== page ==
By Michael Goldstein
By Dennis Romero
By Sarah Fenske
By Matthew Mullins
By Patrick Range McDonald
By LA Weekly
By Dennis Romero
By Simone Wilson
But what these corporations have increasingly done is supplant the art they once served. I can guess why. Personalities crafted in the lab are simply easier to deal with, less capricious or explosive than real people, easier to throw away if they get out of hand. Think of the list of faux artists we've seen in the last 15 years, either birthed from invented scenes or brought to us as examples of sui generis corporate art. Consider the hair-metal of the late '80s; the marketing of Vanilla Ice and MC Hammer as the embodiments of hip-hop; Milli Vanilli; the morphing of indie music into "alternative" rock; the Lolita-diva phenomenon of 19982000. These are well-crafted concepts; all have been quickly marked for obsolescence, to be tossed as soon as profit margins begin to decline.
It's an alienating experience, even for the "real" musicians who make it into the system and manage to break into mass consciousness the old-fashioned way -- by playing to people and having real fans.
Ahh, Metallica, the thrash-metal band that began its career playing to a small, dedicated audience of San Francisco burnouts. The group's drummer, Lars Ulrich, recently put authentic rock-star alienation on display in a widely quoted statement to the press:
"I think it's sad and pathetic that the only counterarguments people can come up with [for using file-sharing applications like Napster] is, 'Like, don't they have enough money?' Yeah, we actually do have enough money; I have more money than I know what to do with for the rest of my fucking life, thank you very much for asking. The pool is 88 degrees 24 hours a day, the kid's going to college . . . I'm fucking set! Now let's get to the fucking issues. It's so sad that the only counterargument is greed and money." Set that gem to the Sturm und Drang of Carl Orff's Carmina Burana, and you have the definition of ennui: the alienated albeit well-compensated modern rocker.
Sometimes I envision things just getting more awful. I imagine the corporations that currently traffic in music like it was dish soap merely making the box more robust, turning "music" into something that can't be copied as easily as a stereo track. We'll listen to Britney or N'Sync in an immersive multimedia environment or be subject to interactive soft-porn pop, video games with more-developed soundtracks.
For the most part, though, I'm hopeful. I have faith that things will get better. In my optimistic future world, music corporations will take the initiative and focus their marketing and development savvy in ways that take advantage of the limitless distribution pipeline of the future. They'll distribute myriad varieties of music by a far wider range of musicians than those that benefit from the system today; they'll make it cheap or free; and they'll discover and develop a wider range of musicians than anyone ever thought possible. None of those musicians will be able to heat the pool into perpetuity with their earnings, but neither will they hand over their songs into perpetuity to major record labels. In this golden age, the major labels will create the music destinations of the future; they'll invent centralized gateways where consumers will find all the music they'd ever want.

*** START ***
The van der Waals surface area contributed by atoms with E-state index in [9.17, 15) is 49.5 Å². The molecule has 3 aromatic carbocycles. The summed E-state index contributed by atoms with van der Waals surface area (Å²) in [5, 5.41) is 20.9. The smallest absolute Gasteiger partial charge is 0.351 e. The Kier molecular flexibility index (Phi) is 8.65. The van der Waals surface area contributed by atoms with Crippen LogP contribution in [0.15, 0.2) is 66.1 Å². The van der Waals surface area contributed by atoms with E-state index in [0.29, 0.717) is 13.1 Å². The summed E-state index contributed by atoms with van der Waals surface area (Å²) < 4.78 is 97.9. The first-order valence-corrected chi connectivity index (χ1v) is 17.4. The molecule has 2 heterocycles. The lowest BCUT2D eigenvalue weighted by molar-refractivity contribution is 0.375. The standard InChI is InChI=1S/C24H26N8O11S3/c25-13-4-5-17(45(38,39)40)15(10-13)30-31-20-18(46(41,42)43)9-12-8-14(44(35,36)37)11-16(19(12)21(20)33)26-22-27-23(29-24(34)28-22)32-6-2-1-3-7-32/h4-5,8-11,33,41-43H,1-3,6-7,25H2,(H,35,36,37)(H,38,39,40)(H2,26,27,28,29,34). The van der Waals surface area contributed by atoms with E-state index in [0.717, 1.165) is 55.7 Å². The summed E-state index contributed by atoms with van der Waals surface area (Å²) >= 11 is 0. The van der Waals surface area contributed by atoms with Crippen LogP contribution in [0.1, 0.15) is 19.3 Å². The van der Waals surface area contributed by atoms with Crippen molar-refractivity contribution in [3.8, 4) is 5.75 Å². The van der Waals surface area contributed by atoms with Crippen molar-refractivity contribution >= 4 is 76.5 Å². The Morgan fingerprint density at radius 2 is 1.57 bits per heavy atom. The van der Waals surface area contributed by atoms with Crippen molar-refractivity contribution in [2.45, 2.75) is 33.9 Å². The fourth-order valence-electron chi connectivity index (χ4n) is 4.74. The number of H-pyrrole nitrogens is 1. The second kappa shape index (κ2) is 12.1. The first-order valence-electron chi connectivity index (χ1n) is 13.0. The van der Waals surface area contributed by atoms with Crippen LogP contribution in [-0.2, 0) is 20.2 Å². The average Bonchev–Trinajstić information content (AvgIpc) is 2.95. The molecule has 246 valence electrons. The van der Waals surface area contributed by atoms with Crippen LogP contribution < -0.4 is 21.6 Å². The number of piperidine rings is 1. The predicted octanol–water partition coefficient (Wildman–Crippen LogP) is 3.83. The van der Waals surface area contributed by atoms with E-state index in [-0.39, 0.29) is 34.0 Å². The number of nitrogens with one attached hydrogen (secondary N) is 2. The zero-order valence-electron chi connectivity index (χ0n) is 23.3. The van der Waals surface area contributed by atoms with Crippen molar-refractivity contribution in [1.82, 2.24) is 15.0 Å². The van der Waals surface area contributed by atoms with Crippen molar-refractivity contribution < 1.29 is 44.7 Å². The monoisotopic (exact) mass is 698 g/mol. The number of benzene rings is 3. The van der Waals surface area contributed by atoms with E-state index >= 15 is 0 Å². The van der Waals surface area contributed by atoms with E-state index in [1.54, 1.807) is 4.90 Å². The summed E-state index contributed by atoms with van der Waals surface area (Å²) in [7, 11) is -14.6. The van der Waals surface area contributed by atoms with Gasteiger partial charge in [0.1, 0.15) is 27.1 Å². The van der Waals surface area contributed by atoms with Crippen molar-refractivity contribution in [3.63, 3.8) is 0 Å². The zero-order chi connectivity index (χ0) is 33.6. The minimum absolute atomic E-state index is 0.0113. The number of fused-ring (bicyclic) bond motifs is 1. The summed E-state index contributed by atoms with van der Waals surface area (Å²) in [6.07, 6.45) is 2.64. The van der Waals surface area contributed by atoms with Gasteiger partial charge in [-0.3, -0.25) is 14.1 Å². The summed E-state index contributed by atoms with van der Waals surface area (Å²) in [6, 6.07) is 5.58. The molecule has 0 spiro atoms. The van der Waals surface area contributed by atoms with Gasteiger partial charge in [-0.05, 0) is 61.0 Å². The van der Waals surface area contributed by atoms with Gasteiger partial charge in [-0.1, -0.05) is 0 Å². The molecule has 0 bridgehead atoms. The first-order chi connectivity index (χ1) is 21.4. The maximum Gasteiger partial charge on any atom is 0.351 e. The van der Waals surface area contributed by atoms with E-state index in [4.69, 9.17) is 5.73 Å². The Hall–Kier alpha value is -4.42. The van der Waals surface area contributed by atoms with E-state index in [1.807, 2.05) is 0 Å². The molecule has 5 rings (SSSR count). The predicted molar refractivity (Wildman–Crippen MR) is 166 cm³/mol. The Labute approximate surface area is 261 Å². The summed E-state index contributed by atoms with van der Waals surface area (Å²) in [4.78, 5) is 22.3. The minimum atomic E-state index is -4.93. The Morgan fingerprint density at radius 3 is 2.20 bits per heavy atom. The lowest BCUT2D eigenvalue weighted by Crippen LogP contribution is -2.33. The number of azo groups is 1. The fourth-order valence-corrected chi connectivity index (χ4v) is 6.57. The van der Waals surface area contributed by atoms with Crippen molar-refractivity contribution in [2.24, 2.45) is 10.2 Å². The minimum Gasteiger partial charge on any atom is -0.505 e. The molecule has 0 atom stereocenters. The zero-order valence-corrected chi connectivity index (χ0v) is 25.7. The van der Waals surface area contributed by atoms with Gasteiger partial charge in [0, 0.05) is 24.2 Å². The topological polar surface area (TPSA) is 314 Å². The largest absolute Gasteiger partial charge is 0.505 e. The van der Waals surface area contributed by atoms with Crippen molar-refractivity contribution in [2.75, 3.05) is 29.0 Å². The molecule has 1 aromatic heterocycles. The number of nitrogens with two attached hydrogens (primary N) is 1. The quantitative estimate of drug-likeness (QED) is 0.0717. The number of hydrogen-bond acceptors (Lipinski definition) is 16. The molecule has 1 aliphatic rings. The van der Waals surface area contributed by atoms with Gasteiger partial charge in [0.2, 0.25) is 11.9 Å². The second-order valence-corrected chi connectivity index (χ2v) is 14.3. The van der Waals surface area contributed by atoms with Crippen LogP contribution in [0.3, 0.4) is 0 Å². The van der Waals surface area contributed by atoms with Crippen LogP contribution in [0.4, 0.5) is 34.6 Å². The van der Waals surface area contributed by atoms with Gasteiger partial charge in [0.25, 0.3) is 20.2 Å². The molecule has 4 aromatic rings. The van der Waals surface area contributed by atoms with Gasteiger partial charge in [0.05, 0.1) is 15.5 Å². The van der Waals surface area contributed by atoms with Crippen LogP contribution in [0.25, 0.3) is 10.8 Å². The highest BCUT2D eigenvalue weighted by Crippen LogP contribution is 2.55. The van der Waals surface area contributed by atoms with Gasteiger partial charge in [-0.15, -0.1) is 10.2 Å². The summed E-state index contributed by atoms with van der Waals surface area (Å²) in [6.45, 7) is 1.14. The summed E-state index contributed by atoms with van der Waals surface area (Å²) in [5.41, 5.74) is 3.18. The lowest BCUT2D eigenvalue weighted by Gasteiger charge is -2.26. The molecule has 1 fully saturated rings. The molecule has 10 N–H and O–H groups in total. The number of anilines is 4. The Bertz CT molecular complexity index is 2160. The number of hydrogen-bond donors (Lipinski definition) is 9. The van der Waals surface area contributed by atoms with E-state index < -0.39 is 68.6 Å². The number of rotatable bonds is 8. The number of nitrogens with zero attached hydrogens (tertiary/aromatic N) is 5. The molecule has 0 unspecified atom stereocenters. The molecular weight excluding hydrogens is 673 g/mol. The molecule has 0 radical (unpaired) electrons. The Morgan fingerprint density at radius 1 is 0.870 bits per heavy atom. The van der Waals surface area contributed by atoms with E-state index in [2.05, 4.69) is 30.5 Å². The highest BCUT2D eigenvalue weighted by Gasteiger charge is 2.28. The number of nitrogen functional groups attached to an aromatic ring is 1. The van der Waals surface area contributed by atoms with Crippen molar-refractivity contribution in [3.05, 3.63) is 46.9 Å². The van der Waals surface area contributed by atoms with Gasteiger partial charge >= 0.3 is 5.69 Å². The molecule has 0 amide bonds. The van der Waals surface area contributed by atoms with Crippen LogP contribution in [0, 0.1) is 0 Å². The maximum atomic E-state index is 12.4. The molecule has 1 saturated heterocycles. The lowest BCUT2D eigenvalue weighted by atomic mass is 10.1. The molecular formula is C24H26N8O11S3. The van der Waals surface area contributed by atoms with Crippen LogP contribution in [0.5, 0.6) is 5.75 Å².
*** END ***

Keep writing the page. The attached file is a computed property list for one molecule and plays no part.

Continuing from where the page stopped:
But, naaaah, that'd never happen.
More likely we'll witness the death of the alienated pop star. Musicians will come to better understand the benefits of independent entrepreneurship. They will follow the brave examples of musicians who have already learned to tend their own labels and their own careers. Be it Ani DiFranco and her Righteous Babe label, Fugazi and Dischord, Bad Religion and Epitaph, or Master P and No Limit, there are already successful artists who have proved that fans will go right to the source. A fringe benefit of this is that the musicians can stick to their idiosyncratic sensibilities and keep most of the money for themselves.
In a world where free recordings become ubiquitous, musicians may have to focus their energy on playing to people, the glamorous and the ugly. Whether it's spinning records in a dance space or doing a residency at a scuzzy club, the social aspect of music will be reinvigorated. I would hope that musicians will forget the celebrity musician's standard-issue pose of contempt and figure out how to connect with their audience so that it's artists, not some major-label marketing department, who are reaching out to the awkward teens and nostalgic adults of the world.
The fact that weightless, wireless, intangible distribution will become increasingly prevalent should almost certainly destroy corporate control of recorded music's distribution. This will have some very interesting secondary effects. Media outlets such as this one that make the public aware of product (i.e., music) will not be so beholden to informing people about the records now available in chain stores. A time may come when writers will be able to write about anything that strikes their fancy; readers will be able to access any of the music they read about by typing a search name into a silly little box. Eventually, readers will be drawn to an ever wider range of recommenders. Publications like this one will have no more control over people's context than labels will over content, unless those publications can provide a context uninfluenced by the demands of advertisers. There will be many new checks and balances on money's power over art.
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